Furusato Nozei Revisited:

Beyond the Early Questions of Neoliberal Ideology versus Supporting a Place

Anthony Rausch, Hirosaki University [About | Email]

Volume 21, Issue 1 (Discussion Paper 1 in 2021). First published in ejcjs on 14 April 2021.

Abstract

Recent news articles have brought the Furusato Nozei tax allocation system back into focus as a potentially problematic mechanism for distributing tax revenues to smaller rural economies. These articles present an opportunity to revisit analysis of this tax system, once again to question its effectiveness.

Keywords: Furusato nozei, taxation, rural economies.

In a previous paper (Japan’s Furusato Nozei Tax Program: Neoliberal Policy or Hometown Sentiment, ejcjs volume 19, Issue 3; published on 24 December 2019), I questioned the necessity of the Furusato Nozei program as a tax payment and redistribution option that operates under private sector management at the behest of taxpayers themselves, while also pointing to the Furusato Nozei program as administration camouflage for a neoliberal policy agenda aimed at addressing fiscal revitalisation for rural Japan. Many problems with the program have been identified: the fact that it favours areas blessed with popular local products over those without; the fact that the bulk of donors, from urban and heavily-populated areas, are engaging in what amounts to government subsidised shopping for local delicacies; the fact that this outflow of tax revenue from these urban areas to rural areas in exchange for gifts has left some of these urban areas struggling fiscally; and the fact that Furusato Nozei is a government-instituted tax program that ultimately provides commissions to private Internet platform service providers and advertisers as well as funneling money to transport service providers. Putting it succinctly, Kinoshita Hitoshi, a regional revitalisation expert, defines Furusato Nozei as “bad competition leading to bad results.” Two recent Furusato Nozei news items add new dimensions to these arguments.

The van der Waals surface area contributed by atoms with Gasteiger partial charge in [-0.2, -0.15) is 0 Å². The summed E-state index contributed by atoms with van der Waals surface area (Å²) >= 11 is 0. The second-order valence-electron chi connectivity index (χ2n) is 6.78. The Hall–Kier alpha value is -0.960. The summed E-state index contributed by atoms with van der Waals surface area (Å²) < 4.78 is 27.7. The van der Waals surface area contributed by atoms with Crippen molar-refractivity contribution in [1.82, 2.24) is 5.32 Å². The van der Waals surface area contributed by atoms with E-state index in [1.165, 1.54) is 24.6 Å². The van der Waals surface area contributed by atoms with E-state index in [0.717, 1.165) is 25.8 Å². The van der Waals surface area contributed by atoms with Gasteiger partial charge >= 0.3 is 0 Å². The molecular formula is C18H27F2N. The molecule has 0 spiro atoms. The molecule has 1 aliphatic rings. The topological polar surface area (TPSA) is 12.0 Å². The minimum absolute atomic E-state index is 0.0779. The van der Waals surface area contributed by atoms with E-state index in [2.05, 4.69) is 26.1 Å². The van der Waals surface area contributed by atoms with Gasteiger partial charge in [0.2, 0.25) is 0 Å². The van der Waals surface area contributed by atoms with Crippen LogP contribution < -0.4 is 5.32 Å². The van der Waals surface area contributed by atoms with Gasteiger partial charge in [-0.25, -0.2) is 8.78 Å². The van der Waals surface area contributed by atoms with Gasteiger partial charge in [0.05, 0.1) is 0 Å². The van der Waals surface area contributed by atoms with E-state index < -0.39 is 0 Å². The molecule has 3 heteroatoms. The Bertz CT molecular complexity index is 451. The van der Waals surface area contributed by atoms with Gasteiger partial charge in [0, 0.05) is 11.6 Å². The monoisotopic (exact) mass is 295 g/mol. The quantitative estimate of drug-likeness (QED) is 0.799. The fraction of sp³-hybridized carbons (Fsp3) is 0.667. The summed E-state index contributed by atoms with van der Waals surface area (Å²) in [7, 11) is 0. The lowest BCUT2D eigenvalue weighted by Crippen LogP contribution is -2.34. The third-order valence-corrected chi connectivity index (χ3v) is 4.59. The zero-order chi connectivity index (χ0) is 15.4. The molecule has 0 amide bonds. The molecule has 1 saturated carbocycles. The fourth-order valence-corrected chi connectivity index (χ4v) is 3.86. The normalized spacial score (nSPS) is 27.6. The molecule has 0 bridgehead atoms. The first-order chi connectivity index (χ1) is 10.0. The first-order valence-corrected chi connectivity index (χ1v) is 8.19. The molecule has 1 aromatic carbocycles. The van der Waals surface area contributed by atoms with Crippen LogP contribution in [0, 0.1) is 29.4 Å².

The first is an article outlining a legal showdown over Furusato Nozei between the central Japanese government and the Osaka prefectural city of Izumisano. Reporting that the government had, in 2019, tightened regulations on the program to rein in what it viewed as abuse of the system pointed toward the first hint of trouble with Furusato Nozei. Taxpayer participation in the tax program exploded in 2015 after the maximum allowable donation was doubled to 20 percent of tax burden, which accordingly increased the competition among local governments to garner some of the spoils. Izumisano, through an aggressive campaign, became Japan’s top Furusato Nozei donation recipient in 2019, bringing in ¥50 billion, a sum that represented nearly one-tenth of all donations nationwide and more than double the city’s average annual local tax revenues. As criticism of the program mounted, along with the fact that Izumisano and three other municipalities were dominating in attracting donations, the central government issued guidelines that advised localities to limit the value of return gifts to no more than 30 percent of the donation and to restrict gifts to locally sourced goods and services, while also excluding Izumisano and the other municipalities from the program. And so Izumisano sued the government.

In an interview reported on in the article, Izumisano’s mayor, Chiyomatsu Hiroyasu, points out that not only have such guidelines, originating in the central government, reversed the aims of administrative decentralisation as well as the local autonomy and fiscal independence for local governments that was sought by the central government itself with the Furusato Nozei program, they also punished municipalities that had taken initiative in setting up attractive gifts so as to gain tax donations. Quoting from the article, Chiyomatsu said: “The government envisioned the hometown tax as a clever way of encouraging local communities to come up with ideas to attract extra funding. But, when competition over-heated and brash local governments like ours appeared, the Ministry of Internal Affairs feared things were getting out of control and, in a panic, changed the law.” It seems that, after the initial rush of good press about the Furusato Nozei program, the longer-term results are in. If you believe that the Furusato Nozei tax program was inherently bad policy to start with, merely a cover for neoliberal decentralization, then the guidelines attempting to rein in its worst traits are simply band-aids on a festering wound. However, if you saw promise in the government’s attempt to realize a decentralized and locally-autonomous approach to local areas pursuing their own futures in a rough and tumble and winner-take-all market approach, then it appears that the leaders of such a neoliberal agenda just blinked, and backed away from Furusato Nozei’s success.